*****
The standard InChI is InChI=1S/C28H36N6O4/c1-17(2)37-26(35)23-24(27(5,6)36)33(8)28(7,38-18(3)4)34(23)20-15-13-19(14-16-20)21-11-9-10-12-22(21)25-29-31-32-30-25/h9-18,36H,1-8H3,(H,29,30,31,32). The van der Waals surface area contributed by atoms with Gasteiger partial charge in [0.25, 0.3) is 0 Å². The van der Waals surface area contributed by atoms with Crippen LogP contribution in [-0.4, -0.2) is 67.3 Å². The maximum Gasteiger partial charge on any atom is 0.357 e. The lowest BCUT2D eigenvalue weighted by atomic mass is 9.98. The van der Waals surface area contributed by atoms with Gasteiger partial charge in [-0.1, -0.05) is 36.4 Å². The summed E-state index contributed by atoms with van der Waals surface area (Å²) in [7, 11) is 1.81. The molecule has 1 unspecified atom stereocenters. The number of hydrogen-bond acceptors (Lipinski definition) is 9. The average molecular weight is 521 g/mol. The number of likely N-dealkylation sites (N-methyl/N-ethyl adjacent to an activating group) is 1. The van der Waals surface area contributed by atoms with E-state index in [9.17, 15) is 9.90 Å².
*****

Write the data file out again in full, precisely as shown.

The standard InChI is InChI=1S/C28H36N6O4/c1-17(2)37-26(35)23-24(27(5,6)36)33(8)28(7,38-18(3)4)34(23)20-15-13-19(14-16-20)21-11-9-10-12-22(21)25-29-31-32-30-25/h9-18,36H,1-8H3,(H,29,30,31,32). The van der Waals surface area contributed by atoms with Gasteiger partial charge in [0.25, 0.3) is 0 Å². The van der Waals surface area contributed by atoms with Crippen LogP contribution in [-0.4, -0.2) is 67.3 Å². The maximum Gasteiger partial charge on any atom is 0.357 e. The lowest BCUT2D eigenvalue weighted by atomic mass is 9.98. The van der Waals surface area contributed by atoms with Gasteiger partial charge in [-0.1, -0.05) is 36.4 Å². The summed E-state index contributed by atoms with van der Waals surface area (Å²) in [7, 11) is 1.81. The molecule has 1 unspecified atom stereocenters. The number of hydrogen-bond acceptors (Lipinski definition) is 9. The average molecular weight is 521 g/mol. The number of likely N-dealkylation sites (N-methyl/N-ethyl adjacent to an activating group) is 1. The van der Waals surface area contributed by atoms with E-state index in [9.17, 15) is 9.90 Å².